Trans/NB Submissions Open

We are actively seeking submissions by and about persons who identify as Trans and/or Non-Binary

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We feel it is highly important to offer opportunities to trans and non-binary authors, readers, and the general public for works that describe how it is to live as trans and/or non-binary. Children’s stories are especially important.

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These books are often banned or removed from library and bookstore shelves because some unenlightened individuals, acting out of ignorance, fear, or some other troublesome attitude, complain or outright campaign against making this type of literature and story available to children, young people and even adults, thus denying all members of the reading public the chance to learn and enjoy reading about trans and non-binary people.

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It is especially disturbing to note that children who identify as either of these are being discriminated against and subjected to further harassment by adults who should know better. Propertius Press aims to help lift up these stories and voices in an effort to counteract the dangerous and disturbing forces that aim to silence trans and non-binary folk.

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Do you have a story? Hop on over to our Submissions Portal, and send us your words. We promise to give them a serious review, and very much appreciate your time and interest in our small, independent, not-for-profit Press. Happy writing!

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Award winning books

Twenty percent of our books have won significant awards and literary commendations – an incredible achievement for a tiny indie publisher! We are so very happy and proud of our talented authors.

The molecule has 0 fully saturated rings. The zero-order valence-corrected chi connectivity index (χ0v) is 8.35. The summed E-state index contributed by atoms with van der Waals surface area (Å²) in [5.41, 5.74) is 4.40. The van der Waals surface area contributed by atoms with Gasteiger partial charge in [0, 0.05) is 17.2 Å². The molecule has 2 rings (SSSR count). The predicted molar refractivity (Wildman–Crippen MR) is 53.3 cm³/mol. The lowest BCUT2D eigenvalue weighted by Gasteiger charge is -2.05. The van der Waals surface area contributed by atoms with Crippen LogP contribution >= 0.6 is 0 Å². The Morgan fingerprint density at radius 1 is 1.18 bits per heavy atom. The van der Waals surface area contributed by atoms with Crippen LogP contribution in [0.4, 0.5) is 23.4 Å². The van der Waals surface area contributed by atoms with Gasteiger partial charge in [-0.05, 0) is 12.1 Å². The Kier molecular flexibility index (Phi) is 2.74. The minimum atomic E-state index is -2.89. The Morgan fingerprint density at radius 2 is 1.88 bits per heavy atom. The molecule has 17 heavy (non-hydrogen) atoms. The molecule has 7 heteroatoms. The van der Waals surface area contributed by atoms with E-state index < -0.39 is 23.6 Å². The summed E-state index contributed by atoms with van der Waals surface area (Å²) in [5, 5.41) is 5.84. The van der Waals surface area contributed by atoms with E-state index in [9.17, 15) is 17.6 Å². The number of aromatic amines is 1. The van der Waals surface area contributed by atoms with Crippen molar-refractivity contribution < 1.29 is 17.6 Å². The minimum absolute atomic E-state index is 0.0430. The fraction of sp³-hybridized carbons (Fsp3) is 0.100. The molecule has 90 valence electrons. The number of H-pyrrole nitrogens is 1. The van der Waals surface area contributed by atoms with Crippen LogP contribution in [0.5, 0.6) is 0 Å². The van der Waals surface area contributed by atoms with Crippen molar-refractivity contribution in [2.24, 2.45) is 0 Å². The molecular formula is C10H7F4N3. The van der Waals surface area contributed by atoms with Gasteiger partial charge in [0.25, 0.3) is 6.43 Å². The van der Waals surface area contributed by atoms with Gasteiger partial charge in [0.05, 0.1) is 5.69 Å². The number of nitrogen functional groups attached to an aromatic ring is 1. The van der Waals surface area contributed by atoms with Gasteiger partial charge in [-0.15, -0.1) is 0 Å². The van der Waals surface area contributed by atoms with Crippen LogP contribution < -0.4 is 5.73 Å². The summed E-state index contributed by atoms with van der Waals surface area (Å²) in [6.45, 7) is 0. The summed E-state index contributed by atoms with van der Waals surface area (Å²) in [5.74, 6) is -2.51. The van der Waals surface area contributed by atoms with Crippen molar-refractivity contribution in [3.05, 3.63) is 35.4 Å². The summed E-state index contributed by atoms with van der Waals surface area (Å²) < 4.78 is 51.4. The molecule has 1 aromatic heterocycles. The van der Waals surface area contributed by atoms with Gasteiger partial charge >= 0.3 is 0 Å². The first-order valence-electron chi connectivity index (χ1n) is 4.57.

Here is the esteemed list; titles are linked for more information:


CROSS BODY LEAD, by Elie Axelroth

CROSS BODY LEAD, by Elie Axelroth





















A LIFETIME OF MEN, by Ciahnan Darrell

A LIFETIME OF MEN, by Ciahnan Darrell


WINNER, READER VIEWS Mid Atlantic Regional Award, 2020








UNTIL WE’RE FISH, by Susannah Rodriguez Drissi

UNTIL WE’RE FISH, by Susannah R. Drissi



UNTIL WE’RE FISH was also nominated for the National Book Award, the National Book Critics Circle Award, the PEN Open Book Award, and the PEN/Hemingway Book Award for Debut Novels.





by Rebecca Potter


KIRKUS REVIEWS Featured Review, included in the print and online editions! “An absorbing and inspiring remembrance” – Kirkus Reviews

Happy Birthday to Us

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We are ten years old this month! Hard to believe, but true. We are so grateful for all of the wonderful authors who have entrusted their work to us over this past decade, as well as the editors and graphics designers who worked so hard to put each book together along with our Team. Thanks to every one of you. Here’s to the next great decade!

We’ve been working on the website, finally getting all of the sections updated to reflect our current status, putting upcoming books in the bookstore, and adding a special section that highlights our Authors. Please check it out when you can. Feedback is welcome.

Submissions opened January 6, and there are dozens already in the queues. We are limiting each portal to a specified number of submissions so we don’t get overloaded. When that number is reached, the portal for that classification will close.

Finally, we’ve shifted our operations a bit – streamlining some things, allowing room for others. Coming into 2022 we feel it will truly be a banner year. It’s clear that after the challenges of 2021, and the rocketing success of 2020 in spite of a global pandemic, we have had some growing pains. Learning along the way is part of what it’s all about, but the commitment to our mission has never been stronger.